For a woman in a movie called Jupiter Ascending, Mila Kunis sure spends a hell of a lot of time falling off things. She doesn’t get splatted into jelly because Channing Tatum keeps catching her, and somehow Channing Tatum has an understanding with the laws of physics which lets them look away when he collides at sixty miles an hour with a hot chick travelling at terminal velocity in the opposite direction. This is terrible nitpicking on my part, since it’s not as though anything else in the movie is respecting the laws of physics, but you give mile long starships travelling through force portals more of a pass than people acting like they’re in a road runner cartoon.
Jupiter Ascending is one of those movies where you can see every dollar on the screen and still not see why they put it there. It’s a great looking movie, but …
… every now and then, as I’ve said before on this blog, I just stick the DVD of The Matrix on and skip to the lobby demolition scene. Which is a magnificent, pointless piece of violent destruction that doesn’t make a lick of sense and arguably doesn’t advance the plot a single centimetre. It doesn’t matter. It’s glorious. Somehow the Wachowskis achieved perfection - sure, a very limited form of perfection - in that scene. There are scenes all over Jupiter Ascending which are far more spectacular and visibly cost even more money to stage and which move the plot along in some way, and which I don’t care if I never see them again.
So, stick a pin in that bit. Jupiter Ascending looks as good as anything you’re likely to see in a cinema this year. It’s in 3D, and as usual it doesn’t make any real difference but at least it doesn’t look murky and it doesn’t have that child’s shoebox diorama staging that has ruined a lot of other 3D movies. They spent a fortune on effects and released almost a year behind schedule getting them right and you can see every penny up there. You will not, however, spend any time the next day telling people “And then …."
Other than that, tell me if any of this reminds you of another movie; the heroine is living a boring humdrum existence but secretly has a destiny which can change all of reality. There are invisible creatures who can drop into our reality at will, wreak havoc and then cover it all up as if it never happened. There’s a vast conspiracy using human lives as fuel for their own ends. Aided by a bunch of professional badasses in black leather with their own badass spaceship, the heroine discovers her destiny, uses it to save the world, and ends the movie flying around with the chief ass-kicker. The only thing which wasn’t already in the Matrix; family troubles. Two sets of them, when I come to think of it; Jupiter’s actual family, which is Russian and cheerfully useless, and Jupiter’s space family, who badly need to be nuked into the stone age.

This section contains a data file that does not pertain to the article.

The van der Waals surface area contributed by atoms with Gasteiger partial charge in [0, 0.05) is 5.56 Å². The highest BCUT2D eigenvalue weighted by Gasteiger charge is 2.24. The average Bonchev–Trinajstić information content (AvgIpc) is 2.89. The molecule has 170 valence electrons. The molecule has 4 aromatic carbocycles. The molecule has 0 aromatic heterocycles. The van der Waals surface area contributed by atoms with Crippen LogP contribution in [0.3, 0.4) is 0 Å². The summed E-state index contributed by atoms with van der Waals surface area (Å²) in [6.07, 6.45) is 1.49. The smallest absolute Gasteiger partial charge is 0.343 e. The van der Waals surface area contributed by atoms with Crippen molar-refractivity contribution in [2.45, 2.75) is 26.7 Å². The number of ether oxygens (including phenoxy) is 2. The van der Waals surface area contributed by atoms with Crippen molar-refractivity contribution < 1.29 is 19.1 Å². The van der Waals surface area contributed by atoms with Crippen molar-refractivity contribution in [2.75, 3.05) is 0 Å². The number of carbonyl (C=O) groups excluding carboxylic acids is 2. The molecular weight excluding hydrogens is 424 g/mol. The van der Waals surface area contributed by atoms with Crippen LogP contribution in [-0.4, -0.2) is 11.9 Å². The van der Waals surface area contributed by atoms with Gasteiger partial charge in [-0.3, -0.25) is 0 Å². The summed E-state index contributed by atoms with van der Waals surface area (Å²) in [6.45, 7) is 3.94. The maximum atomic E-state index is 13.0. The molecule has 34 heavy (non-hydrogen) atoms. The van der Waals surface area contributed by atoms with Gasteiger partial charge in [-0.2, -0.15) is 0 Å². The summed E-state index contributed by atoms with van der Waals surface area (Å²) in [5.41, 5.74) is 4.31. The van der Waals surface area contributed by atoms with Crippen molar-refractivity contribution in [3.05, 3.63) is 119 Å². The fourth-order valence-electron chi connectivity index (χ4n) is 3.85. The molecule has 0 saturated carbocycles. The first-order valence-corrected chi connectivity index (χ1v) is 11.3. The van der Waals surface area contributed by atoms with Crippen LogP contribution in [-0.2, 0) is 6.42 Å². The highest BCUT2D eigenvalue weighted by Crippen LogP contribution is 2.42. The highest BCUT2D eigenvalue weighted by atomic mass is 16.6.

Possibly inspired by their source material, the Wachowskis seem to have told Channing Tatum to dial everything down to Keanu levels of woodenness, and then told Mila Kunis not to show him up, so that two of the funnier non-comedians in Hollywood are largely playing straight and dumb. Then they threw platoons of English ringers at the screen until I thought that I was watching a very special episode of Dr Who. For some reason, everyone in outer space sounds English; meanwhile Jupiter Jones’ whole family is Russian, including a game Maria Doyle Kennedy pulling off a Russian accent I’m not qualified to second guess. I fear it sounds every bit as ridiculous to Russians as the average Russian trying to talk like a leprechaun sounds to me, but what could the Wachowskis do? There are literally no Russian actresses in the wild any more, just as George Clooney had no choice but to cast an Australian as a Frenchwoman.
In fun news, Sean Bean finally doesn’t die in a movie, an event which surely presages the end of global warming, honest politicians, and a balanced Greek budget. Though not, of course peace in the Middle East, because that would be ridiculous.
Snuck into the middle of the whole thing is what I can only think was a guest directing appearance by Terry Gilliam, as Jupiter attempts to navigate space bureaucracy in order to claim her inheritance. Instead of vast space battles on a huge canvases, Jupiter gets stuck in a series of every more claustrophobic office spaces populated by an ever-escalating parade of grotesques. It’s bonkers, it’s brilliant, it’s straight out of Brazil, and it’s more comforting to believe that Gilliam snuck onto the set and directed it while no-one was looking than it is to ponder the thought that the Wachowskis had it in them to do that scene and still went ahead with the rest of the movie.
Still, unlike The Matrix, it’s unlikely to have two sequels which suck all the joy out of the first one retrospectively, even though it shows every sign of being the set up for a trilogy in which Jupiter Jones will save the galaxy from a bunch of stuff (the title alone hints that Jupiter will be doing something height related in at least one other movie, and while she saves this world in this movie, the rest of the galaxy needs a LOT of work).